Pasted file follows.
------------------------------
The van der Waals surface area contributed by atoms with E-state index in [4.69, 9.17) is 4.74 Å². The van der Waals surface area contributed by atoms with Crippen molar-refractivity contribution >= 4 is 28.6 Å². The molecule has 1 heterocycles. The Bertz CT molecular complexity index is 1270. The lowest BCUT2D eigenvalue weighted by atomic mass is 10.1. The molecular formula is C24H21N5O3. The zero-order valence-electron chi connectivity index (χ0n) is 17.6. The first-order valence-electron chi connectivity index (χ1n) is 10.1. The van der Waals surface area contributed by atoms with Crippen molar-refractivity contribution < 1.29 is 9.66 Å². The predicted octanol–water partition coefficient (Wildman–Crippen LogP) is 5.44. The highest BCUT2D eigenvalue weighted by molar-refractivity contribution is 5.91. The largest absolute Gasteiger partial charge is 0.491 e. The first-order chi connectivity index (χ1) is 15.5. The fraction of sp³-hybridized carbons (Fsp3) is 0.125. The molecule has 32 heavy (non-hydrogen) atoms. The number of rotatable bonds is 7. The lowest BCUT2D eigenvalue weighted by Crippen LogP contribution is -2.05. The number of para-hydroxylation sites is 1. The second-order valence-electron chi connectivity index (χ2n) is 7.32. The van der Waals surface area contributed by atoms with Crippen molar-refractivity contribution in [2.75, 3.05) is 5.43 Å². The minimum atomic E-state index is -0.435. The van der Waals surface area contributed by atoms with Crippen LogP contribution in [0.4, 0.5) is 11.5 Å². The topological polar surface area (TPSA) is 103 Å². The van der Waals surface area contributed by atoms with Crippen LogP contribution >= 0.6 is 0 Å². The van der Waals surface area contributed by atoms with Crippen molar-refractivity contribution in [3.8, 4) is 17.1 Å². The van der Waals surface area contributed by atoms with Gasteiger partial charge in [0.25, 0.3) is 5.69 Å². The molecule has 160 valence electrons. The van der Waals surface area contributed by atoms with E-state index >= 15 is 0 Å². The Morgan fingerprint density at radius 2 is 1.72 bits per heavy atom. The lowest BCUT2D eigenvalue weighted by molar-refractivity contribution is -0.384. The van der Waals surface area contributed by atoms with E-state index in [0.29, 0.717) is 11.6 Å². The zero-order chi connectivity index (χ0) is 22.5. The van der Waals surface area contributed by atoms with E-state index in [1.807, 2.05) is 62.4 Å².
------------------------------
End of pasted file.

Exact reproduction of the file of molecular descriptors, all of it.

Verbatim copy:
The van der Waals surface area contributed by atoms with E-state index in [4.69, 9.17) is 4.74 Å². The van der Waals surface area contributed by atoms with Crippen molar-refractivity contribution >= 4 is 28.6 Å². The molecule has 1 heterocycles. The Bertz CT molecular complexity index is 1270. The lowest BCUT2D eigenvalue weighted by atomic mass is 10.1. The molecular formula is C24H21N5O3. The zero-order valence-electron chi connectivity index (χ0n) is 17.6. The first-order valence-electron chi connectivity index (χ1n) is 10.1. The van der Waals surface area contributed by atoms with Crippen molar-refractivity contribution < 1.29 is 9.66 Å². The predicted octanol–water partition coefficient (Wildman–Crippen LogP) is 5.44. The highest BCUT2D eigenvalue weighted by molar-refractivity contribution is 5.91. The largest absolute Gasteiger partial charge is 0.491 e. The first-order chi connectivity index (χ1) is 15.5. The fraction of sp³-hybridized carbons (Fsp3) is 0.125. The molecule has 32 heavy (non-hydrogen) atoms. The number of rotatable bonds is 7. The lowest BCUT2D eigenvalue weighted by Crippen LogP contribution is -2.05. The number of para-hydroxylation sites is 1. The second-order valence-electron chi connectivity index (χ2n) is 7.32. The van der Waals surface area contributed by atoms with Crippen molar-refractivity contribution in [2.75, 3.05) is 5.43 Å². The minimum atomic E-state index is -0.435. The van der Waals surface area contributed by atoms with Crippen LogP contribution in [0.4, 0.5) is 11.5 Å². The topological polar surface area (TPSA) is 103 Å². The van der Waals surface area contributed by atoms with Crippen LogP contribution >= 0.6 is 0 Å². The van der Waals surface area contributed by atoms with Crippen molar-refractivity contribution in [3.8, 4) is 17.1 Å². The van der Waals surface area contributed by atoms with Gasteiger partial charge in [0.25, 0.3) is 5.69 Å². The molecule has 160 valence electrons. The van der Waals surface area contributed by atoms with E-state index >= 15 is 0 Å². The Morgan fingerprint density at radius 2 is 1.72 bits per heavy atom. The lowest BCUT2D eigenvalue weighted by molar-refractivity contribution is -0.384. The van der Waals surface area contributed by atoms with E-state index in [0.29, 0.717) is 11.6 Å². The zero-order chi connectivity index (χ0) is 22.5. The van der Waals surface area contributed by atoms with E-state index in [1.807, 2.05) is 62.4 Å².